New regulations for the fur industry were released earlier this month.
Mil Nickerson, president of TREPA, says the association cannot support the majority of the new regulations.
“They provide no assurance toward protecting the environment,” he said.
“We do admit that something is better than nothing.”
In TREPA’s opinion, the regulations have too much administrator or ministerial discretion.
Nickerson pointed out some examples:
The administrator may exempt any farm from complying with any of these regulations if he or she feels there will be no impact to the environment.
Farms are allowed earthen lagoons for liquid manure as long as there is no expansion and they only need to be 50 metres from a watercourse and only a 100-metre separation is required from wells.
Ground water is only tested if recommended by a designated professional and the limit is set high at 0.1mg/litre or 100 micrograms/litre of total phosphorous.
“This is a level at which a lake is hyper-eutrophic. Groundwater, well, and lake water commonly mix,” Nickerson said. “All setbacks are too low and have obviously been set to comply with existing mink operations.”
Other items that cause concern, he said, include no need for farms of less than 100 animals to have a permit or management plan. These operations will be grandfathered.
Several of these farms now exist in Digby County and could have a negative impact on ecosystems without any regulations, Nickerson said.
“It would be interesting to know what percentage of existing operations have less than 100 animals,” he said.
“We recommend that all municipal units develop and implement bylaws to provide adequate protection.”
Julia Bancroft, spokesperson for the
Tricounty Watershed Protection Association – a group formed about five years ago to stop the pollution caused by mink farms at the headwaters of the Meteghan, Sissaboo, and Tusket Rivers – says the Department of Environment conducted water tests in 10 lakes and along 75 kilometres of the Tusket River for three straight years. The final water test results concluded that the mink farms were the probable cause.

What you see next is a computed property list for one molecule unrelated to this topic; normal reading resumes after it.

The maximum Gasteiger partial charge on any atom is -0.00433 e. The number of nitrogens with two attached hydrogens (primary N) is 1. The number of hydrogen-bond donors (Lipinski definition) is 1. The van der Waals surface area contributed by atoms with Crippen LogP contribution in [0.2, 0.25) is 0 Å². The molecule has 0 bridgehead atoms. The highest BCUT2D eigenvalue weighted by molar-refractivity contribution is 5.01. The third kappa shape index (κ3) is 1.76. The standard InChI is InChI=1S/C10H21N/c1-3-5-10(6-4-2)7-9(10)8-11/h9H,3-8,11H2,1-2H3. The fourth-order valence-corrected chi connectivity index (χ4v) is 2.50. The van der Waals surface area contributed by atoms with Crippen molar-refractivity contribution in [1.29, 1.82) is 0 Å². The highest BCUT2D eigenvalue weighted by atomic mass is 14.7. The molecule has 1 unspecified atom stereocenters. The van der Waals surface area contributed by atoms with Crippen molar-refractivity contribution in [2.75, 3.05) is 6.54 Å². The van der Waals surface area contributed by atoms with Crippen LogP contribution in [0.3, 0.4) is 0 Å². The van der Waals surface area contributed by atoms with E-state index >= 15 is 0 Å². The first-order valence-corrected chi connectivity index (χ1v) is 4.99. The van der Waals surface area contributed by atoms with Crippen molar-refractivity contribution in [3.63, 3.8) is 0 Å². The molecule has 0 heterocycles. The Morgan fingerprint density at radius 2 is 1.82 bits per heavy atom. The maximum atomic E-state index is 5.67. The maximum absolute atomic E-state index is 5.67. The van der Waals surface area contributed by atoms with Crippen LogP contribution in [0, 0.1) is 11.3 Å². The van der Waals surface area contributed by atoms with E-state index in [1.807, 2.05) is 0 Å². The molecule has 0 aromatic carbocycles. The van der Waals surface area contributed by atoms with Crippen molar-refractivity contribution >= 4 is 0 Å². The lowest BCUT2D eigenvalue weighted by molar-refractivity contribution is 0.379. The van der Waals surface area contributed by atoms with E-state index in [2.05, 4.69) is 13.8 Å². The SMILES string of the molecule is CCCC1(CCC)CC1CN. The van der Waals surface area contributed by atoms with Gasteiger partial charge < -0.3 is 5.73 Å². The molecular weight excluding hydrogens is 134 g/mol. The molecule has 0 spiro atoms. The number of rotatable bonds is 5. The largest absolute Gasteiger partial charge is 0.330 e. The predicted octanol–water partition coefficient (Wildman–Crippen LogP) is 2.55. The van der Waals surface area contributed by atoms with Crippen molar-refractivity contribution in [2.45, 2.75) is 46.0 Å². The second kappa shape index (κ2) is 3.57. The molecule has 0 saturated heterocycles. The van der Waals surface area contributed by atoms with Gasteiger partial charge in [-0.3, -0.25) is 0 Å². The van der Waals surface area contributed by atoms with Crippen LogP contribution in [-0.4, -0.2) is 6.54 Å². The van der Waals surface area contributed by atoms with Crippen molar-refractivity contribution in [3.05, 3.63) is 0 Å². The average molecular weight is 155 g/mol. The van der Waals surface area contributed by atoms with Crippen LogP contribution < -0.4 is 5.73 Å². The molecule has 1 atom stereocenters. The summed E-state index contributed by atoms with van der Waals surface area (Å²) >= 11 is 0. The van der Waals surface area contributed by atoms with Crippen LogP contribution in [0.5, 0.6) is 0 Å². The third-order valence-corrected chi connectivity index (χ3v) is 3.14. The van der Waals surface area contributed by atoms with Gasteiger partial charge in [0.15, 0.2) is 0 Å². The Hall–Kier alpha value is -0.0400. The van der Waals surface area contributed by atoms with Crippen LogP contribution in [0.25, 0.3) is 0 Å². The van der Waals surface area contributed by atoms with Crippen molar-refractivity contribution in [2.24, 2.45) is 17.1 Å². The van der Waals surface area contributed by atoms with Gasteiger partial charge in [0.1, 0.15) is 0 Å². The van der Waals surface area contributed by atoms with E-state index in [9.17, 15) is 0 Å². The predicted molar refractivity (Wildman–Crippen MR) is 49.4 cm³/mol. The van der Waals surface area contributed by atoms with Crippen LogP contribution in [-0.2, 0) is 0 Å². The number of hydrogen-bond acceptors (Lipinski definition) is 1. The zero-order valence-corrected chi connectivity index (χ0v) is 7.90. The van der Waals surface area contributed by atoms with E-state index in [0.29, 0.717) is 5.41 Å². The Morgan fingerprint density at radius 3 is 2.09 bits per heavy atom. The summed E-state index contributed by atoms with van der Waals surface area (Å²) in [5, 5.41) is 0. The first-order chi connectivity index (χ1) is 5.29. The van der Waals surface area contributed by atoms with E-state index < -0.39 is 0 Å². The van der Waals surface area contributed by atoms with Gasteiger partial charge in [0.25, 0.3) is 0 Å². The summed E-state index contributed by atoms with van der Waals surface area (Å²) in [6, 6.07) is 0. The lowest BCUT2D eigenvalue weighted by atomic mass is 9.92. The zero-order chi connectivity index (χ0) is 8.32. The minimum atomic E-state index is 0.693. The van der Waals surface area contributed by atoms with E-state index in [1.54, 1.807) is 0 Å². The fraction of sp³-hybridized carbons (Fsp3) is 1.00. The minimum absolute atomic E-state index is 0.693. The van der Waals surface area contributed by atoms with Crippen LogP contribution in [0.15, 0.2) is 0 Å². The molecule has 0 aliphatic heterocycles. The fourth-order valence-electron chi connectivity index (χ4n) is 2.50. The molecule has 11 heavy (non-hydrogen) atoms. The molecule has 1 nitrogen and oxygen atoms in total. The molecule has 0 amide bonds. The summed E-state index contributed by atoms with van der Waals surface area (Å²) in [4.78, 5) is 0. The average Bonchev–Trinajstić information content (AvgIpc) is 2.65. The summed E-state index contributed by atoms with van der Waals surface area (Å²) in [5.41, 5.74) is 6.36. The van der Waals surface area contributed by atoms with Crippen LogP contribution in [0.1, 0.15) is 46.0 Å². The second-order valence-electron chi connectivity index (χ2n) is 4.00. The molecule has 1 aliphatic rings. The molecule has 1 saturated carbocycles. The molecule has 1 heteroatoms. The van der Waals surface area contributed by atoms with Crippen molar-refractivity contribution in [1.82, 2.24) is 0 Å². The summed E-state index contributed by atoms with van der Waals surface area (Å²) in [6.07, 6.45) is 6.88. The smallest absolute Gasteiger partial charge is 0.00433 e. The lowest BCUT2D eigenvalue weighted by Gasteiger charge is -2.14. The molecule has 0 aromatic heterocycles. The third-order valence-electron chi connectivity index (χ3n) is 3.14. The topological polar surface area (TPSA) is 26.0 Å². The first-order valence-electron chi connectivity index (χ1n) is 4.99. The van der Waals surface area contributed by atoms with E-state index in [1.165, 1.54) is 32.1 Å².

“The government cancelled further water tests and no action was taken despite protests from citizens and environmental groups,” she said.
The group’s primary concerns are the disposal of manure, urine, carcasses, surface water runoff going into the river and lakes, setbacks from wells, adjacent properties, watercourses and the lack of inspections by the departments of agriculture and environment, as well as the high phosphorous levels that caused blue-green algae to grow and contaminate waterways.
Despite public consultations with stakeholders and suggestions from the association, the fur farm regulations now in effect have no real defined consequences such as fines for non-compliance and would appear to be un-enforceable, says Bancroft.
“Almost none of our concerns were addressed,” she said.
She provides an example.
“The regulations say that carcasses must be frozen until disposed of at a Nova Scotia Department of Environment approved disposal facility, but in the next sentence on-farm composting is allowed,” she said.
She added that the setbacks required by the regulations are dismal and that the number of officers to monitor the farms – one for 99 – is insufficient.
“The most positive thing about these regulations is at least there is something written down and we can start our fight to change them.”